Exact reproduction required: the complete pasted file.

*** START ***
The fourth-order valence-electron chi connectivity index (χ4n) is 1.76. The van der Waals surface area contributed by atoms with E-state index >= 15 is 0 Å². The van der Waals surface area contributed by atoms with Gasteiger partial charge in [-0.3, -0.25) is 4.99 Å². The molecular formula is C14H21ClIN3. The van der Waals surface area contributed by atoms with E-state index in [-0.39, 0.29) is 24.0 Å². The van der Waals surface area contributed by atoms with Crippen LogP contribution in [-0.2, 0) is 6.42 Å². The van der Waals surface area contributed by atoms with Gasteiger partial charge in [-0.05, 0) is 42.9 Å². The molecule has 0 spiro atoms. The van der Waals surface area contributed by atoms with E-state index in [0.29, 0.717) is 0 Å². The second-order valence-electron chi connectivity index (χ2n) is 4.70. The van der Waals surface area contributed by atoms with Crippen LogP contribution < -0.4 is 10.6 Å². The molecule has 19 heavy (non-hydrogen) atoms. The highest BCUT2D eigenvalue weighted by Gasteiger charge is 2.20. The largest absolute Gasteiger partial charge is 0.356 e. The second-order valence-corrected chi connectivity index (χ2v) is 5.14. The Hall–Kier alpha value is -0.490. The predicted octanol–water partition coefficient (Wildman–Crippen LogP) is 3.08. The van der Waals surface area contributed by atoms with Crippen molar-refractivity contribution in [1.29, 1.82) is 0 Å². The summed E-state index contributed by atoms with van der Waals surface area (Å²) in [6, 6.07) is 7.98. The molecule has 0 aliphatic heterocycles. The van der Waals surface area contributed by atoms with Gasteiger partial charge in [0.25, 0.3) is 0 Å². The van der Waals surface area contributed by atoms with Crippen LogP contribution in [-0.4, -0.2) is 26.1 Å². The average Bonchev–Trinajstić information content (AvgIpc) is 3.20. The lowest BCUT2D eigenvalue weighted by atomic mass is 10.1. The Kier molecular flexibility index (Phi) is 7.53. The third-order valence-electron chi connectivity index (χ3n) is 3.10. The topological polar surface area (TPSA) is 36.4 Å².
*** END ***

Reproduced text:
The fourth-order valence-electron chi connectivity index (χ4n) is 1.76. The van der Waals surface area contributed by atoms with E-state index >= 15 is 0 Å². The van der Waals surface area contributed by atoms with Gasteiger partial charge in [-0.3, -0.25) is 4.99 Å². The molecular formula is C14H21ClIN3. The van der Waals surface area contributed by atoms with E-state index in [-0.39, 0.29) is 24.0 Å². The van der Waals surface area contributed by atoms with Crippen LogP contribution in [-0.2, 0) is 6.42 Å². The van der Waals surface area contributed by atoms with Gasteiger partial charge in [-0.05, 0) is 42.9 Å². The molecule has 0 spiro atoms. The van der Waals surface area contributed by atoms with E-state index in [0.29, 0.717) is 0 Å². The second-order valence-electron chi connectivity index (χ2n) is 4.70. The van der Waals surface area contributed by atoms with Crippen LogP contribution < -0.4 is 10.6 Å². The molecule has 19 heavy (non-hydrogen) atoms. The highest BCUT2D eigenvalue weighted by Gasteiger charge is 2.20. The largest absolute Gasteiger partial charge is 0.356 e. The second-order valence-corrected chi connectivity index (χ2v) is 5.14. The Hall–Kier alpha value is -0.490. The predicted octanol–water partition coefficient (Wildman–Crippen LogP) is 3.08. The van der Waals surface area contributed by atoms with Crippen molar-refractivity contribution in [1.29, 1.82) is 0 Å². The summed E-state index contributed by atoms with van der Waals surface area (Å²) in [6, 6.07) is 7.98. The molecule has 0 aliphatic heterocycles. The van der Waals surface area contributed by atoms with Gasteiger partial charge in [0.25, 0.3) is 0 Å². The van der Waals surface area contributed by atoms with Crippen LogP contribution in [-0.4, -0.2) is 26.1 Å². The average Bonchev–Trinajstić information content (AvgIpc) is 3.20. The lowest BCUT2D eigenvalue weighted by atomic mass is 10.1. The Kier molecular flexibility index (Phi) is 7.53. The third-order valence-electron chi connectivity index (χ3n) is 3.10. The topological polar surface area (TPSA) is 36.4 Å².